After the bitter failure of the COP27, a failure easily foreseeable in the current COP15 in Montreal, we didn’t want to wait for a COP 2050 and another three degrees, so we returned today aiming at giving ourselves right now the means to stop these construction industries that destroy the earth.

Lafarge and its accomplices hear nothing of the anger of the generations they leave without a future, in a world ravaged by their misdeeds. Their machines, silos and concrete mixers are weapons that kill us. They will not stop unless we force them to. So we will continue to dismantle the infrastructure of disaster ourselves. We call on all those who stand up for the earth to occupy, blockade, and disarm concrete.

Why target Lafarge?

In its delirious race for profit, the Lafarge-Holcim group, along with its billions in revenue, refuses to back down, in disregard of all the ecological and social consequences it generates. Prosecuted in several countries, Lafarge and its leadership have demonstrated their cynicism through their involvement in financing the Islamic State in Syria. Sentenced by the United States in October 2022, and fined to the tune of 778 million dollars for supporting Daesh, they are still under investigation in France for complicity in crimes against humanity. The succession of tactical choices made by the French state, seen in exchanges between the DGSE and Lafarge, demonstrates one time too many that the proper functioning of capitalism requires that the state and industry work together.

Extracting rock under the protection of the State, even if it means feeding the war. Selling cement to rebuild what the wars have demolished. And in the process, destroying our living conditions and our environments to build a world of concrete and death, whether through greenwashing based on carbon neutrality or low-carbon cements produced by incinerating waste.

From the extraction of sand, to the production of cement and concrete, and to the massive, useless projects it facilitates, the entire complex of the construction industry represents an ecological catastrophe. From its supply chain to its application, the construction sector is responsible for 39% of CO2 emissions worldwide.

Here in Bouc-Bel-Air, Lafarge has never hesitated in lobbying for an allowance to exceed the environmental standards for dust and sulfur oxides set by the European Union. Of the fifty most polluting sites in France, twenty are cement plants, including this one, which produces more than 444,464 tons of CO2 per year, and feeds its kilns with thousands of old tires and all sorts of other toxic waste.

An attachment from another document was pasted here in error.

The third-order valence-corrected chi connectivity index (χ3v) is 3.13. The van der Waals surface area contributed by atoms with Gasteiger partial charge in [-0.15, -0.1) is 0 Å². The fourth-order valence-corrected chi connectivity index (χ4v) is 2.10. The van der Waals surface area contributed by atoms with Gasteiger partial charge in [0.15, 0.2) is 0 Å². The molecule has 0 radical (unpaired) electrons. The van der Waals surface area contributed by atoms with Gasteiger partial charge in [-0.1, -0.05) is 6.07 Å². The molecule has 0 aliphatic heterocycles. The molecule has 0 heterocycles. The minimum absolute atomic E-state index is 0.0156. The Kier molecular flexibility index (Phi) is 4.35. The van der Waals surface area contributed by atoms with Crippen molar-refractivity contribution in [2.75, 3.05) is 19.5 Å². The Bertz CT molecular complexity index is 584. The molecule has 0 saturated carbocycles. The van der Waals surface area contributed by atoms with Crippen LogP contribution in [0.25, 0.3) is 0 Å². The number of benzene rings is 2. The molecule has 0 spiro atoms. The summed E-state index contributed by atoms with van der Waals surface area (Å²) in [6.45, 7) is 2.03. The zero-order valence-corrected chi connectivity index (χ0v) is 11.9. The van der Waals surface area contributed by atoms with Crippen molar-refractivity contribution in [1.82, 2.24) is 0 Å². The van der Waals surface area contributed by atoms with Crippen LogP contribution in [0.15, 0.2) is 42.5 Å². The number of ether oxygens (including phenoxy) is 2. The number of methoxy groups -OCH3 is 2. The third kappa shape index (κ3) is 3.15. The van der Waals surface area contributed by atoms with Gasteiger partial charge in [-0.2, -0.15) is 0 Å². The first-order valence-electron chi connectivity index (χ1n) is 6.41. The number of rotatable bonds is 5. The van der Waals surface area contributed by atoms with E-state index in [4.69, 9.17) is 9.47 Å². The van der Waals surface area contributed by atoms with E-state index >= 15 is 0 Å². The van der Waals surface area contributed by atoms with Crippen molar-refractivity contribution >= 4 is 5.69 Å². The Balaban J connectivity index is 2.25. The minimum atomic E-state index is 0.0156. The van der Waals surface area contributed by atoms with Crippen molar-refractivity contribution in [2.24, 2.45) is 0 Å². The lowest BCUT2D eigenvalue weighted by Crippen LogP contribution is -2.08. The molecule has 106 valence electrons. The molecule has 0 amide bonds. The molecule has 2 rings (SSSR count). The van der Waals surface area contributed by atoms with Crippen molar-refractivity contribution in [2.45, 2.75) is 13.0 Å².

Within our landscapes as well as our imaginations, concrete has become the norm under the pressure of the industry’s lobbying and the complicity of public authorities. It is at the heart of the most absurd projects of the last decade: the construction of the Greater Paris Express and the 2024 Olympic Games sites, the attempted airport at Notre-Dames-des-Landes, the extension of the Château-Gontier quarry in Mayenne, or a few kilometers from here, the paving over of agricultural land in Pertuis….

Since power tightens its grip on its resources and its massive projects, even inventing the term eco-terrorism to legitimize its tracking of environmental activists, since today nothing seems to stop them, we will stop them ourselves. Discovering an adequate means to put an end to the ecocidal projects of land development, and destroying the infrastructure that makes them possible, are the only options to make the world desirable once again.

We do not want colonial eco-capitalism, a war-time economy, or a cynical and manipulative ecological transition. This is why we attacked Lafarge-Holcim today.

Bouc-Bel-Air, December 10 2022

Some Lessons From Sainte-Soline

Originally published in lundi matin

There has been a great deal of discussion in France about this demo against the mega-basins in Saint-Soline from October 29 and 30, and for good reason. The diverse and energetic crowd routed over 1700 police officers and six helicopters, much to the ire of the Minister of the Interior, among others. We feel this moment has as much to teach us as it did our friends in France, and we are therefore happy to bring you these lessons those involved published two weeks after the action. It offers lessons of great importance to those struggling against the end of the world everywhere.

“I was thinking again last night that I was missing something to take out the garbage.”

      – Anemone, actress and temporary resident of St. Soline

Two weeks have already passed since the demonstration on the red lands of Sainte-Soline against the construction of the second mega-basin in Deux Sèvres. Marked by such enthusiasm that we have yet to wrap our minds around it, the demo continues to command both media and political attention. But after this period of forced work stoppage, the government has opted to resume construction and promised to build thirty new basins in the neighboring department.

The next national date of action will be announced this Thursday. These actions will aim to have a more lasting impact on these projects, putting them to a definitive end.

While waiting to organize ourselves accordingly, we want to share some considerations on the lessons to be learned from the October 29 demonstration, based on the path we have taken over the past year with the movement. We want to believe there is something to be learned from this experience that is more tangible than the projections emitted by the crowd of parachuting experts who lined up to speak to the media afterwards.

What we seek to explore here revolves around the following two hypotheses:

Starting from a given region and a relatively new form of infrastructure, which its promoters plan to spread everywhere, it is possible to unravel the knot tying together water monopolization, the maintenance of the agro-industrial complex, and the current unwavering support offered to it by the State. Therefore, there are two opposing horizons for the concerned territories, with a barricade between them, the two sides of which continue to be clarified, and some possible turning points in the face of the climate crisis.

More than an action of ecological resistance that suddenly increases the balance of power in a specific struggle, the action in Sainte-Soline engages in the necessary reconfiguration of the political field. Its offensive texture—comprised of teenagers grown up in a shipwrecked world and of lovers of the little bustard, of debaucherous rioters and retired people whose age has rendered them all the more diehard, of trade-unionists rediscovering their taste for sabotage and elected representatives, for once acting courageously. This breadth of the struggle gives a glimpse of what moments of climatic revolt could be, of the way they should take shape everywhere from now on in response to the absolute emergencies of the time.

[read the rest on the website]

Posted in Analysis, Anarchist Movement, Direct Action, International Eco-Defense, News.